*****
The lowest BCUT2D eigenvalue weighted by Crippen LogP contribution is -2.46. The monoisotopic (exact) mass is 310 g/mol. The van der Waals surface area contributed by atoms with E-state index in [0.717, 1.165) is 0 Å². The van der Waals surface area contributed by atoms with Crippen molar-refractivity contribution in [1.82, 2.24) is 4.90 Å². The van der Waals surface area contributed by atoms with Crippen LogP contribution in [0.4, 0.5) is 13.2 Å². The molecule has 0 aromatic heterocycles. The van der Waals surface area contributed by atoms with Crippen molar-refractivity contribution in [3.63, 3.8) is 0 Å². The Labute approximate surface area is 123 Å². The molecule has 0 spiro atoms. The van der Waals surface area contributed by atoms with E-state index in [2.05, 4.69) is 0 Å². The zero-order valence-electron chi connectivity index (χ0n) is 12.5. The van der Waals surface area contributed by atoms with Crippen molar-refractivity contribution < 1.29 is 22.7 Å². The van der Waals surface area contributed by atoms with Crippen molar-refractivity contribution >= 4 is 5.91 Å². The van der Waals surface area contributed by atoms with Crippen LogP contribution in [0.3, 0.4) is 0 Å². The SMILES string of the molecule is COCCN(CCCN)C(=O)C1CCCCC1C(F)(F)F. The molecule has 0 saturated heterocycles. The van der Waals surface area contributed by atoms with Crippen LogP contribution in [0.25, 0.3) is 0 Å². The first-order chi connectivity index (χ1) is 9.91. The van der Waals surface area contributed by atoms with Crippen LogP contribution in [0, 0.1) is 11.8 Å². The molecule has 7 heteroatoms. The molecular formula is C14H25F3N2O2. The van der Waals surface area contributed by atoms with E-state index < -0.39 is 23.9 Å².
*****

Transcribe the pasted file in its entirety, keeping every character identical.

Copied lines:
The lowest BCUT2D eigenvalue weighted by Crippen LogP contribution is -2.46. The monoisotopic (exact) mass is 310 g/mol. The van der Waals surface area contributed by atoms with E-state index in [0.717, 1.165) is 0 Å². The van der Waals surface area contributed by atoms with Crippen molar-refractivity contribution in [1.82, 2.24) is 4.90 Å². The van der Waals surface area contributed by atoms with Crippen LogP contribution in [0.4, 0.5) is 13.2 Å². The molecule has 0 aromatic heterocycles. The van der Waals surface area contributed by atoms with Crippen molar-refractivity contribution in [3.63, 3.8) is 0 Å². The Labute approximate surface area is 123 Å². The molecule has 0 spiro atoms. The van der Waals surface area contributed by atoms with E-state index in [2.05, 4.69) is 0 Å². The zero-order valence-electron chi connectivity index (χ0n) is 12.5. The van der Waals surface area contributed by atoms with Crippen molar-refractivity contribution < 1.29 is 22.7 Å². The van der Waals surface area contributed by atoms with Crippen molar-refractivity contribution >= 4 is 5.91 Å². The van der Waals surface area contributed by atoms with Crippen LogP contribution in [0.3, 0.4) is 0 Å². The SMILES string of the molecule is COCCN(CCCN)C(=O)C1CCCCC1C(F)(F)F. The molecule has 0 saturated heterocycles. The van der Waals surface area contributed by atoms with Crippen LogP contribution in [0.25, 0.3) is 0 Å². The first-order chi connectivity index (χ1) is 9.91. The van der Waals surface area contributed by atoms with Crippen LogP contribution in [0, 0.1) is 11.8 Å². The molecule has 7 heteroatoms. The molecular formula is C14H25F3N2O2. The van der Waals surface area contributed by atoms with E-state index < -0.39 is 23.9 Å².